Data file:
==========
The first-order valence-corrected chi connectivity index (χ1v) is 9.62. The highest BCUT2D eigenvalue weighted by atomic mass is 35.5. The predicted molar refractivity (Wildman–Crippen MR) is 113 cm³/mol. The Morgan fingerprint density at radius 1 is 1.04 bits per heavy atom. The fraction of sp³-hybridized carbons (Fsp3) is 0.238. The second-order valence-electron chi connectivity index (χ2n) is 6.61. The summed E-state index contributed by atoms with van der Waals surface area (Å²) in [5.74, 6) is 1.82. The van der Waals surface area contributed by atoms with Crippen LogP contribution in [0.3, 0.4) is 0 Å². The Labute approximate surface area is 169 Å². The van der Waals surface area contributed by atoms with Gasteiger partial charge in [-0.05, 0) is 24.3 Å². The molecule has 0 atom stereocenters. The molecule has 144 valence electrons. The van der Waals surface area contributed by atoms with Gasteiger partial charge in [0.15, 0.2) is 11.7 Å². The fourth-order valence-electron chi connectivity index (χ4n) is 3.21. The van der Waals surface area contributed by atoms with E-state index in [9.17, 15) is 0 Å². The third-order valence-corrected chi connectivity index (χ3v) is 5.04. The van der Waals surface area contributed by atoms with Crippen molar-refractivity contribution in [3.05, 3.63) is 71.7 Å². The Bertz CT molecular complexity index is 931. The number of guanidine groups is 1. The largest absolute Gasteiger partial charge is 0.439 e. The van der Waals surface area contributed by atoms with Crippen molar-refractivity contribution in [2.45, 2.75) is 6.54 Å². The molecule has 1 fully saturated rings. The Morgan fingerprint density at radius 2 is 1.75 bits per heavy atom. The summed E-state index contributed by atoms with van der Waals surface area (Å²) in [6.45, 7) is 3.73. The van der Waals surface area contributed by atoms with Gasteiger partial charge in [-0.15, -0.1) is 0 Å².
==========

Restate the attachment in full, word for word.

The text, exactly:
The first-order valence-corrected chi connectivity index (χ1v) is 9.62. The highest BCUT2D eigenvalue weighted by atomic mass is 35.5. The predicted molar refractivity (Wildman–Crippen MR) is 113 cm³/mol. The Morgan fingerprint density at radius 1 is 1.04 bits per heavy atom. The fraction of sp³-hybridized carbons (Fsp3) is 0.238. The second-order valence-electron chi connectivity index (χ2n) is 6.61. The summed E-state index contributed by atoms with van der Waals surface area (Å²) in [5.74, 6) is 1.82. The van der Waals surface area contributed by atoms with Crippen LogP contribution in [0.3, 0.4) is 0 Å². The Labute approximate surface area is 169 Å². The van der Waals surface area contributed by atoms with Gasteiger partial charge in [-0.05, 0) is 24.3 Å². The molecule has 0 atom stereocenters. The molecule has 144 valence electrons. The van der Waals surface area contributed by atoms with Gasteiger partial charge in [0.15, 0.2) is 11.7 Å². The fourth-order valence-electron chi connectivity index (χ4n) is 3.21. The van der Waals surface area contributed by atoms with E-state index in [9.17, 15) is 0 Å². The third-order valence-corrected chi connectivity index (χ3v) is 5.04. The van der Waals surface area contributed by atoms with Crippen molar-refractivity contribution in [3.05, 3.63) is 71.7 Å². The Bertz CT molecular complexity index is 931. The number of guanidine groups is 1. The largest absolute Gasteiger partial charge is 0.439 e. The van der Waals surface area contributed by atoms with Crippen molar-refractivity contribution in [2.45, 2.75) is 6.54 Å². The molecule has 1 fully saturated rings. The Morgan fingerprint density at radius 2 is 1.75 bits per heavy atom. The summed E-state index contributed by atoms with van der Waals surface area (Å²) in [6.45, 7) is 3.73. The van der Waals surface area contributed by atoms with Gasteiger partial charge in [-0.15, -0.1) is 0 Å².